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Vicarious Liability: What It Is and How to Protect Yourself
Can you be held liable for something that you didn’t actually do yourself? The answer, surprisingly, is yes. If you are an employer or otherwise responsible for another person and that person does something illegal or negligent, you could be held liable alongside them. This is called vicarious liability, and it could affect you and your company in a dramatic way.
Definition of Vicarious Liability
By definition, vicarious liability is a situation in which a party that you have association with in some way, such as an employee, does something negligent or illegal. If it can be argued that you should have known their intentions or of their actions, you could also be held liable. This can result in criminal charges or lawsuits.
To get a better idea of what vicarious liability is, here are some examples.
- A construction worker mishandles controls resulting in significant property damage. The construction company can be held liable.
- A ship is run aground causing an oil spill, due to negligence on the captain’s behalf. The oil company that owns the ship is liable.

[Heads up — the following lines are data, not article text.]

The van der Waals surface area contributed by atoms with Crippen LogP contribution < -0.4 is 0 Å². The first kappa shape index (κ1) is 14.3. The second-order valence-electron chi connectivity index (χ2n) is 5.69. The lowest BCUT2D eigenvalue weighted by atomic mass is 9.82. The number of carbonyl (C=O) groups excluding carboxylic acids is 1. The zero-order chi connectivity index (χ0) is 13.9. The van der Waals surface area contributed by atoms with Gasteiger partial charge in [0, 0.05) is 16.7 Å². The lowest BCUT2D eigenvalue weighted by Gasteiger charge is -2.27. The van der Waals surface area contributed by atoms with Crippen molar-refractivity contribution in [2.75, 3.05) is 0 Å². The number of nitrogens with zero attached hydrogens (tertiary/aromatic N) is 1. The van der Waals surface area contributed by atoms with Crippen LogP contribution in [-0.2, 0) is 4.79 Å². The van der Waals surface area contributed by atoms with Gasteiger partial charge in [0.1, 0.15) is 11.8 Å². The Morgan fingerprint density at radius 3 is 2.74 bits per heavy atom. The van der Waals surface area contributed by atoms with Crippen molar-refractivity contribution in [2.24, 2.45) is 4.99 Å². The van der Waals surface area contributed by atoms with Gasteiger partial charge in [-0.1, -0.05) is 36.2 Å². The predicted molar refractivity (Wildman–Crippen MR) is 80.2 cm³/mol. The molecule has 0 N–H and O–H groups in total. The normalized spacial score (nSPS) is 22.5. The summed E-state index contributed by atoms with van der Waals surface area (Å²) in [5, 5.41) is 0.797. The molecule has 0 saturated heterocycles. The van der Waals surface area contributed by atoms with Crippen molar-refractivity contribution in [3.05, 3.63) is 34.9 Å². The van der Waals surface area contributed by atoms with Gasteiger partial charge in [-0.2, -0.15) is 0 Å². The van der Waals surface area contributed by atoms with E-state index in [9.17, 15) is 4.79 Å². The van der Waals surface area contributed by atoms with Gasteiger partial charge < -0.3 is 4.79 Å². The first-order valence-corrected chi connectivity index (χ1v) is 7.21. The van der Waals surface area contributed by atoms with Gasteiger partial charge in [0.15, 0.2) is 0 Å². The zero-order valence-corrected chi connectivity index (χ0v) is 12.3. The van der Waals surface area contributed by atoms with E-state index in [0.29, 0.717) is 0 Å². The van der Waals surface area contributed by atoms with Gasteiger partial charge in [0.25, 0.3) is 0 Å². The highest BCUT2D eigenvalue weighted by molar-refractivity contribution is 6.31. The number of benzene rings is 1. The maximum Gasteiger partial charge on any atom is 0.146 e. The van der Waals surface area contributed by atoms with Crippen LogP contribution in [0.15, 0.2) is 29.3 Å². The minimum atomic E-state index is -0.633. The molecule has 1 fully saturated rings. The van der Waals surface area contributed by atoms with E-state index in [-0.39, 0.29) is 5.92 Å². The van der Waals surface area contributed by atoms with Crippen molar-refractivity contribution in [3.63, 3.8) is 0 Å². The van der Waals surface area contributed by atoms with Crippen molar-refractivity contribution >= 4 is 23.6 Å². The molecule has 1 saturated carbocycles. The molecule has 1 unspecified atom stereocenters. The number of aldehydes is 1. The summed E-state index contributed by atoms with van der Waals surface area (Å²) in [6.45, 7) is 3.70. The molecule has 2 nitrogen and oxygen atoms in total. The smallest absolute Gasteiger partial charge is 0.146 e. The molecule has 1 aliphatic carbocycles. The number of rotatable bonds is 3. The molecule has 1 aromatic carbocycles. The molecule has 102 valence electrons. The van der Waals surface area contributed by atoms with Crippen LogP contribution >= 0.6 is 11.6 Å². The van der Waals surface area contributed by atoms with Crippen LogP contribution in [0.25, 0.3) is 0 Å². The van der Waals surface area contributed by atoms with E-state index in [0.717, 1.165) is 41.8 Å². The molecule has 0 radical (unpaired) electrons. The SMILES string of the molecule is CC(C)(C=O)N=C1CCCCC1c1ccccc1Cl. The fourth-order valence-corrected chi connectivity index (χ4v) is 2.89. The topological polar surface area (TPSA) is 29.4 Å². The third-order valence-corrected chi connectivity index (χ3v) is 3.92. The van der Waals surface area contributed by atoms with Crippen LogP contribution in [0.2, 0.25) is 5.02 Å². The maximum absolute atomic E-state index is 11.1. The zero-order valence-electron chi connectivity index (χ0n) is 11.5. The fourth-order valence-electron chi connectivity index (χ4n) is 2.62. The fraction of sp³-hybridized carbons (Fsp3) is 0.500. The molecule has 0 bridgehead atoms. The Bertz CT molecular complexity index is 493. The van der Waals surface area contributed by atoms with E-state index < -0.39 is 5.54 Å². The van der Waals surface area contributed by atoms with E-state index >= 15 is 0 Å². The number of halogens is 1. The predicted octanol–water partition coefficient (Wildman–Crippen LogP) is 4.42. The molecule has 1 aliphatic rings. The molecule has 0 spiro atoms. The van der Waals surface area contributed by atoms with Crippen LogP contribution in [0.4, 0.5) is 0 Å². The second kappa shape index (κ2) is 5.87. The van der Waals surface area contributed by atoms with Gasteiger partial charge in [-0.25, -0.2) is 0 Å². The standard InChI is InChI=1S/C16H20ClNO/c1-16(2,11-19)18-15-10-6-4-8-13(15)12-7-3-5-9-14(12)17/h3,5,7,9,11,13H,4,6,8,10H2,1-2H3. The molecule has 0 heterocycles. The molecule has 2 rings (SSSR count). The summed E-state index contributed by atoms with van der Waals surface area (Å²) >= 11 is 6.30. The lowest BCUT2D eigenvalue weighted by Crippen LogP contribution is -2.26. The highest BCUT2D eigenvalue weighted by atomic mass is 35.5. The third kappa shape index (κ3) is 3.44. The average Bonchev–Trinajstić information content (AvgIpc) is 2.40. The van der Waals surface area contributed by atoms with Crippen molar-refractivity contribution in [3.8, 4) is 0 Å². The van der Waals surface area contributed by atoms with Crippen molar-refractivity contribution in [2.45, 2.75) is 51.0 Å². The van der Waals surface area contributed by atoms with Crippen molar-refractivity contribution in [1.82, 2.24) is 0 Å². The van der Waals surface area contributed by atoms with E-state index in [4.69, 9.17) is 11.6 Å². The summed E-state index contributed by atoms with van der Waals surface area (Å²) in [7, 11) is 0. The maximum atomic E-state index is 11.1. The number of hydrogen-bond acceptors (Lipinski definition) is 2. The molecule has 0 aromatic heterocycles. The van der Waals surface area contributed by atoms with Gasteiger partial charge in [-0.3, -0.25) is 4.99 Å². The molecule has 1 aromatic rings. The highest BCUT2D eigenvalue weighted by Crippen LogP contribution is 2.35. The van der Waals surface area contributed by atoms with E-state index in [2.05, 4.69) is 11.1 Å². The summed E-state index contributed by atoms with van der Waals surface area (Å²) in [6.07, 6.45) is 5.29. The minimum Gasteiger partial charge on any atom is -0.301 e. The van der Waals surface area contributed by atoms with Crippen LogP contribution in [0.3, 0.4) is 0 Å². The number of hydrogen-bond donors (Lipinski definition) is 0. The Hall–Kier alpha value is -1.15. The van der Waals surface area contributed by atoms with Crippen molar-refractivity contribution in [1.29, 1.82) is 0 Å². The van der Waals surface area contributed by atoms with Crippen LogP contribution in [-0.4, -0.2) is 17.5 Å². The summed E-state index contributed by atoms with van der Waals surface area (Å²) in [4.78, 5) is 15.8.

- Sexual harassment or other workplace harassment by an employee leads to vicarious liability of the company.
- A delivery driver hits and injures a pedestrian. The company employing the driver could be held liable.
The only way to protect yourself against the possibility of vicarious liability is if you hire an experienced attorney to represent you. Vicarious liability is not a foregone conclusion, regardless of your relationship to the person who actually broke the law. With excellent legal representation, you could still come out ahead. An experienced white collar lawyer will be able to examine every aspect of the case to determine if you truly can be held liable or not.
If you are being held vicariously liable for a crime or negligence committed by another person, we can help. Contact us today for more information or to schedule your consultation.